Beyond brief analysis, 2018 was the year in which Thomson Reuters introduced Westlaw Edge, the next generation of its industry-leading legal research platform, that LexisNexis put a “stake in the ground” to claim the legal analytics space with its Lexis Analytics, and that the American Association of Law Libraries selected Bloomberg Law’s AI-powered Points of Law as new product of the year.
In 2018, investment in legal tech hit $1 billion, signaling that big investors are no longer snubbing legal tech.
In this increasingly competitive market, the gloves came off in September when Casetext released a study comparing its CARA against Lexis Advance and concluding that attorneys who used its product finished their research significantly more quickly and found more relevant cases. Lexis cried foul, criticizing the study as biased and tainted by flawed methodology.
And even as Casetext and Lexis sparred, Fastcase and Casemaker continued their longstanding competition for the bar-affiliation market. In court, Fastcase won a key victory in an ongoing legal battle with Casemaker over copyright in Georgia administrative regulations. In the market, Fastcase scored a deal to become the legal research member benefit for the 60,000-member California Lawyers Association. (The State Bar of Wisconsin partnered with Fastcase in 2008 to provide its members with free legal research.)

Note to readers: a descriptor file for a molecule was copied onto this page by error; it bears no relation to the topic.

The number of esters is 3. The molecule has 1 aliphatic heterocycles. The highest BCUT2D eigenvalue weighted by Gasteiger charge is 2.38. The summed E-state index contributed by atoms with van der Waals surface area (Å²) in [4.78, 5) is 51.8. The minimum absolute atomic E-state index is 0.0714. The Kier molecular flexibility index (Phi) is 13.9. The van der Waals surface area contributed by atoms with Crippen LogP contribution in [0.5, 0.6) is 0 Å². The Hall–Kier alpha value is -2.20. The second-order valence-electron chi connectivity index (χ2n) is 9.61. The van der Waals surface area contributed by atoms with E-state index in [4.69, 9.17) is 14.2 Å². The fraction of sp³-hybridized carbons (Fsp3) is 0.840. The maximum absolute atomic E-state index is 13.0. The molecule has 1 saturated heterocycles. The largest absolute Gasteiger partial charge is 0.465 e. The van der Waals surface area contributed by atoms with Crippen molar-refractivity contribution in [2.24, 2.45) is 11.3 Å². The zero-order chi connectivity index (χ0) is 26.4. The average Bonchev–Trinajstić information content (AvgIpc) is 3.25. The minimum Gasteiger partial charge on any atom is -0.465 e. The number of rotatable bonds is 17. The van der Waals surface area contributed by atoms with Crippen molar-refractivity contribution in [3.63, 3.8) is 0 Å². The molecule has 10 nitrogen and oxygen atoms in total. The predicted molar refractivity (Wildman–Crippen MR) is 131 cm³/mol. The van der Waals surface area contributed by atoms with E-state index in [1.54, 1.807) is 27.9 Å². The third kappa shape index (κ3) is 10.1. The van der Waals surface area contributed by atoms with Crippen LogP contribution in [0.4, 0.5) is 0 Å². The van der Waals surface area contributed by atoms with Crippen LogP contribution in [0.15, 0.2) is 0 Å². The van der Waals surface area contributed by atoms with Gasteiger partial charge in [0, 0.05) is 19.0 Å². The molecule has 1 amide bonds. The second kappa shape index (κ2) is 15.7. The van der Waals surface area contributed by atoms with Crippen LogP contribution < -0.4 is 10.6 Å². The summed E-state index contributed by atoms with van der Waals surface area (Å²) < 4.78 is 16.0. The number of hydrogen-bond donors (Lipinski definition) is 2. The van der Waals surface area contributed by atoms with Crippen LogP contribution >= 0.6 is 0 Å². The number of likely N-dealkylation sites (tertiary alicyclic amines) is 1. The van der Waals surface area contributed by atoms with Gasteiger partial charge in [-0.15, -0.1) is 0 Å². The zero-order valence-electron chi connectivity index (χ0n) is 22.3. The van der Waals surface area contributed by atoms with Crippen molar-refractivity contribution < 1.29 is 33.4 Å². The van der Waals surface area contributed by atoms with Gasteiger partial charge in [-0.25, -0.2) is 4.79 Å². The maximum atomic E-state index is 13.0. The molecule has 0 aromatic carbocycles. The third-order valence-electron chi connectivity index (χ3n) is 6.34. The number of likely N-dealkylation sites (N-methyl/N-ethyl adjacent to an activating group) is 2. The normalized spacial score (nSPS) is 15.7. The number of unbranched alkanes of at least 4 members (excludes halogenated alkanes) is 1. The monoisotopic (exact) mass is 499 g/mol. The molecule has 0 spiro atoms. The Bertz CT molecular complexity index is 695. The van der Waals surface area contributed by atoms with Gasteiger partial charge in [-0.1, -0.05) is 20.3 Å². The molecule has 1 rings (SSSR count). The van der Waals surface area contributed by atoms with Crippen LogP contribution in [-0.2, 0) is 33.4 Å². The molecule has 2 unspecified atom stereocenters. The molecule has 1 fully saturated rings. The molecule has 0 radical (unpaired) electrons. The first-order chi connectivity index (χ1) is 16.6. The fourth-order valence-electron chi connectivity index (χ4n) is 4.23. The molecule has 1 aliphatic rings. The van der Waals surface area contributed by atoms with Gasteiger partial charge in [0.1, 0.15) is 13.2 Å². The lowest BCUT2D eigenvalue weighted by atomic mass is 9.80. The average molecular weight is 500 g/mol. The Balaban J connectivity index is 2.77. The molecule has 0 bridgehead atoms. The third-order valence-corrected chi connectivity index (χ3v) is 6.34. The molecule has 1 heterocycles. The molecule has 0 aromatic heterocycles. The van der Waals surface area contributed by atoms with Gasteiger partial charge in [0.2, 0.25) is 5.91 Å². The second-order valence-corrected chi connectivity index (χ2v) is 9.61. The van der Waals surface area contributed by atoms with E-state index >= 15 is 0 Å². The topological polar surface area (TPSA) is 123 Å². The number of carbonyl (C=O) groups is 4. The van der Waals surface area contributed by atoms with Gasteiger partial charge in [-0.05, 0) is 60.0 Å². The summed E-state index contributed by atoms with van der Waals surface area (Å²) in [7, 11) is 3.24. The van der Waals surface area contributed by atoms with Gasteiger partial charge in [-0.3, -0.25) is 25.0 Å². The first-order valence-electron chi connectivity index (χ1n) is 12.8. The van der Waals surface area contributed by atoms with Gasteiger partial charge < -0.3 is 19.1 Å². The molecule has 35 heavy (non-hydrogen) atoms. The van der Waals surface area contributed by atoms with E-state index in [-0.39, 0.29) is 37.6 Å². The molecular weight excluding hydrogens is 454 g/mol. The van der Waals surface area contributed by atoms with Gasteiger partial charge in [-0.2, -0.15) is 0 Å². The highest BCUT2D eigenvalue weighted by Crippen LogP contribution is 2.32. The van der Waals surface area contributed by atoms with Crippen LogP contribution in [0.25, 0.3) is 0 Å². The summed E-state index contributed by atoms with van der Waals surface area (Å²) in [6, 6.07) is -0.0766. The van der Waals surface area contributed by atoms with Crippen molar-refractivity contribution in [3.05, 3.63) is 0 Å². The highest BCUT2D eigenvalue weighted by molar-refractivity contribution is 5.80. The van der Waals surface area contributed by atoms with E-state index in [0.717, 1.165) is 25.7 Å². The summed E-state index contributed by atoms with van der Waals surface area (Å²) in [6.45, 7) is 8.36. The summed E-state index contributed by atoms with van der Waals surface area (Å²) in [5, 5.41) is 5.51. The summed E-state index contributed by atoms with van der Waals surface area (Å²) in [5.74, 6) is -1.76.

Then, in October, news came that brought uniform acclaim across the legal research field. Harvard Law’s Caselaw Access Project had completed its project to digitize all U.S. case law, some 6.4 million cases dating all the way back to 1658. As if overnight – although the scanning and digitization took some three years – decades-long visions of full electronic access to case law became a reality.
Tech Competence Gets Real
In 2012, something happened that I called a sea change in the legal profession: The American Bar Association formally approved a change to the Model Rules of Professional Conduct to make clear that lawyers have a duty to be competent not only in the law and its practice, but also in technology. In the years since, I’ve been tracking states’ gradual adoption of this duty. This year, the number of states reached 35.